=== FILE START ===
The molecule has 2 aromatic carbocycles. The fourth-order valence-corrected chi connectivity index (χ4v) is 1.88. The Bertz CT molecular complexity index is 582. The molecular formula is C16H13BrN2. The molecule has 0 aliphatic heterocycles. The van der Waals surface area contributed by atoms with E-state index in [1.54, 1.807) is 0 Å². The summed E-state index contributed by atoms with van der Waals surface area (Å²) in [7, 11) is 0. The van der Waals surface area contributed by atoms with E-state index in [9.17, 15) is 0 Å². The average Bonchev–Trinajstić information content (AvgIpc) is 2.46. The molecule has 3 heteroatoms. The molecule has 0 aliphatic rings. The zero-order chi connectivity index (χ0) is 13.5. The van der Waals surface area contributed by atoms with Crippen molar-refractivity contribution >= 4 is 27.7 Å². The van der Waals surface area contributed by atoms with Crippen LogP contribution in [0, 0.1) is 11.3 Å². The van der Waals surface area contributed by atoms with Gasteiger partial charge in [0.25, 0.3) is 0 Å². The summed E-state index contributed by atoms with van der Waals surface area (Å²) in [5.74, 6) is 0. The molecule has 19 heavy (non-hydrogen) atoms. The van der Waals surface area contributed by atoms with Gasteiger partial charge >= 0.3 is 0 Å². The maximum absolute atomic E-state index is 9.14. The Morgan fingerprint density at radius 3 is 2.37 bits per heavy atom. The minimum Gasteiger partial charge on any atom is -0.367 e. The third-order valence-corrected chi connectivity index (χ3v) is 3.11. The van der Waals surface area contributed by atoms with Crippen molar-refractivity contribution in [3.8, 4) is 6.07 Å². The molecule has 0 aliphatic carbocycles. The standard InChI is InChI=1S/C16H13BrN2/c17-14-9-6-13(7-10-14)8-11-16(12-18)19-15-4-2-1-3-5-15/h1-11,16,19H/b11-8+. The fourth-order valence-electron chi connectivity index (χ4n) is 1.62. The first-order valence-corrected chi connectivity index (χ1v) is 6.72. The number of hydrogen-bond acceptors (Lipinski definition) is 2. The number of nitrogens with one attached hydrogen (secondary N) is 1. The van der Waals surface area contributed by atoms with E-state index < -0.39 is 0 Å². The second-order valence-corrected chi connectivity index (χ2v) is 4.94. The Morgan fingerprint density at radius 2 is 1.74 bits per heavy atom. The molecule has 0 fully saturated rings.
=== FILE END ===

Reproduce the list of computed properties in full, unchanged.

The molecule has 2 aromatic carbocycles. The fourth-order valence-corrected chi connectivity index (χ4v) is 1.88. The Bertz CT molecular complexity index is 582. The molecular formula is C16H13BrN2. The molecule has 0 aliphatic heterocycles. The van der Waals surface area contributed by atoms with E-state index in [1.54, 1.807) is 0 Å². The summed E-state index contributed by atoms with van der Waals surface area (Å²) in [7, 11) is 0. The van der Waals surface area contributed by atoms with E-state index in [9.17, 15) is 0 Å². The average Bonchev–Trinajstić information content (AvgIpc) is 2.46. The molecule has 3 heteroatoms. The molecule has 0 aliphatic rings. The zero-order chi connectivity index (χ0) is 13.5. The van der Waals surface area contributed by atoms with Crippen molar-refractivity contribution >= 4 is 27.7 Å². The van der Waals surface area contributed by atoms with Crippen LogP contribution in [0, 0.1) is 11.3 Å². The van der Waals surface area contributed by atoms with Gasteiger partial charge in [0.25, 0.3) is 0 Å². The summed E-state index contributed by atoms with van der Waals surface area (Å²) in [5.74, 6) is 0. The molecule has 19 heavy (non-hydrogen) atoms. The van der Waals surface area contributed by atoms with Gasteiger partial charge >= 0.3 is 0 Å². The maximum absolute atomic E-state index is 9.14. The Morgan fingerprint density at radius 3 is 2.37 bits per heavy atom. The minimum Gasteiger partial charge on any atom is -0.367 e. The third-order valence-corrected chi connectivity index (χ3v) is 3.11. The van der Waals surface area contributed by atoms with Crippen molar-refractivity contribution in [3.8, 4) is 6.07 Å². The molecule has 0 aliphatic carbocycles. The standard InChI is InChI=1S/C16H13BrN2/c17-14-9-6-13(7-10-14)8-11-16(12-18)19-15-4-2-1-3-5-15/h1-11,16,19H/b11-8+. The fourth-order valence-electron chi connectivity index (χ4n) is 1.62. The first-order valence-corrected chi connectivity index (χ1v) is 6.72. The number of hydrogen-bond acceptors (Lipinski definition) is 2. The number of nitrogens with one attached hydrogen (secondary N) is 1. The van der Waals surface area contributed by atoms with E-state index < -0.39 is 0 Å². The second-order valence-corrected chi connectivity index (χ2v) is 4.94. The Morgan fingerprint density at radius 2 is 1.74 bits per heavy atom. The molecule has 0 fully saturated rings.